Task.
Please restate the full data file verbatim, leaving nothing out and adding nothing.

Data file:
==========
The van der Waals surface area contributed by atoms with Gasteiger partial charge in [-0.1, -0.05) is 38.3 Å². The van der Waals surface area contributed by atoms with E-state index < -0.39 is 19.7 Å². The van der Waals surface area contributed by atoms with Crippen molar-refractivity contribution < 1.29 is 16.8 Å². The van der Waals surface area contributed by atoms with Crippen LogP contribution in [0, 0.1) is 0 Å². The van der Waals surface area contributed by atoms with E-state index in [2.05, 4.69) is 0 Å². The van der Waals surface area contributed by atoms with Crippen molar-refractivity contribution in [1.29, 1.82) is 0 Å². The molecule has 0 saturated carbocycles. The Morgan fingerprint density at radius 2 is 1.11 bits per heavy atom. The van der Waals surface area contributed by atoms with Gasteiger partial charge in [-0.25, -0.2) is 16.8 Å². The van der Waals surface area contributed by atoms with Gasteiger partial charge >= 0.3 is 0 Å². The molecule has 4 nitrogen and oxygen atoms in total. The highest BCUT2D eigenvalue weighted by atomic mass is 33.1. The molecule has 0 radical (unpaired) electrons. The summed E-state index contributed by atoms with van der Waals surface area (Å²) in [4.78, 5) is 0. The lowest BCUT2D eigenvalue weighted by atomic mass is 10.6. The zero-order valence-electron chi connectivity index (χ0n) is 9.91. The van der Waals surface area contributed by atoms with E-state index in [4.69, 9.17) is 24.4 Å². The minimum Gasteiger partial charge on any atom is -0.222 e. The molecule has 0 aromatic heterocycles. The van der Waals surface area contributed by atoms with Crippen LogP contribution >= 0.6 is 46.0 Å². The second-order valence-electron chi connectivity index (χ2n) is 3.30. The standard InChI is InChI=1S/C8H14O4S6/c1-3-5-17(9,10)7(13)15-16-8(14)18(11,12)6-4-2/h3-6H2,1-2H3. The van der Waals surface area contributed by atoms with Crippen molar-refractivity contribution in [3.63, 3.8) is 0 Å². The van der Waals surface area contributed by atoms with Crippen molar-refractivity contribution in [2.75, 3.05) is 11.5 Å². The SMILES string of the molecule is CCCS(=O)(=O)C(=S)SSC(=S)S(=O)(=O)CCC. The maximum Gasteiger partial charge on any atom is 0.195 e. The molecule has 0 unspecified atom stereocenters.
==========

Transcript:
The van der Waals surface area contributed by atoms with Gasteiger partial charge in [-0.1, -0.05) is 38.3 Å². The van der Waals surface area contributed by atoms with E-state index < -0.39 is 19.7 Å². The van der Waals surface area contributed by atoms with Crippen molar-refractivity contribution < 1.29 is 16.8 Å². The van der Waals surface area contributed by atoms with Crippen LogP contribution in [0, 0.1) is 0 Å². The van der Waals surface area contributed by atoms with E-state index in [2.05, 4.69) is 0 Å². The van der Waals surface area contributed by atoms with Crippen molar-refractivity contribution in [1.29, 1.82) is 0 Å². The molecule has 0 saturated carbocycles. The Morgan fingerprint density at radius 2 is 1.11 bits per heavy atom. The van der Waals surface area contributed by atoms with Gasteiger partial charge in [-0.25, -0.2) is 16.8 Å². The van der Waals surface area contributed by atoms with Gasteiger partial charge >= 0.3 is 0 Å². The molecule has 4 nitrogen and oxygen atoms in total. The highest BCUT2D eigenvalue weighted by atomic mass is 33.1. The molecule has 0 radical (unpaired) electrons. The summed E-state index contributed by atoms with van der Waals surface area (Å²) in [4.78, 5) is 0. The lowest BCUT2D eigenvalue weighted by atomic mass is 10.6. The zero-order valence-electron chi connectivity index (χ0n) is 9.91. The van der Waals surface area contributed by atoms with E-state index in [4.69, 9.17) is 24.4 Å². The minimum Gasteiger partial charge on any atom is -0.222 e. The molecule has 0 aromatic heterocycles. The van der Waals surface area contributed by atoms with Crippen LogP contribution >= 0.6 is 46.0 Å². The second-order valence-electron chi connectivity index (χ2n) is 3.30. The standard InChI is InChI=1S/C8H14O4S6/c1-3-5-17(9,10)7(13)15-16-8(14)18(11,12)6-4-2/h3-6H2,1-2H3. The van der Waals surface area contributed by atoms with Crippen molar-refractivity contribution in [3.63, 3.8) is 0 Å². The van der Waals surface area contributed by atoms with Crippen molar-refractivity contribution in [2.75, 3.05) is 11.5 Å². The SMILES string of the molecule is CCCS(=O)(=O)C(=S)SSC(=S)S(=O)(=O)CCC. The maximum Gasteiger partial charge on any atom is 0.195 e. The molecule has 0 unspecified atom stereocenters.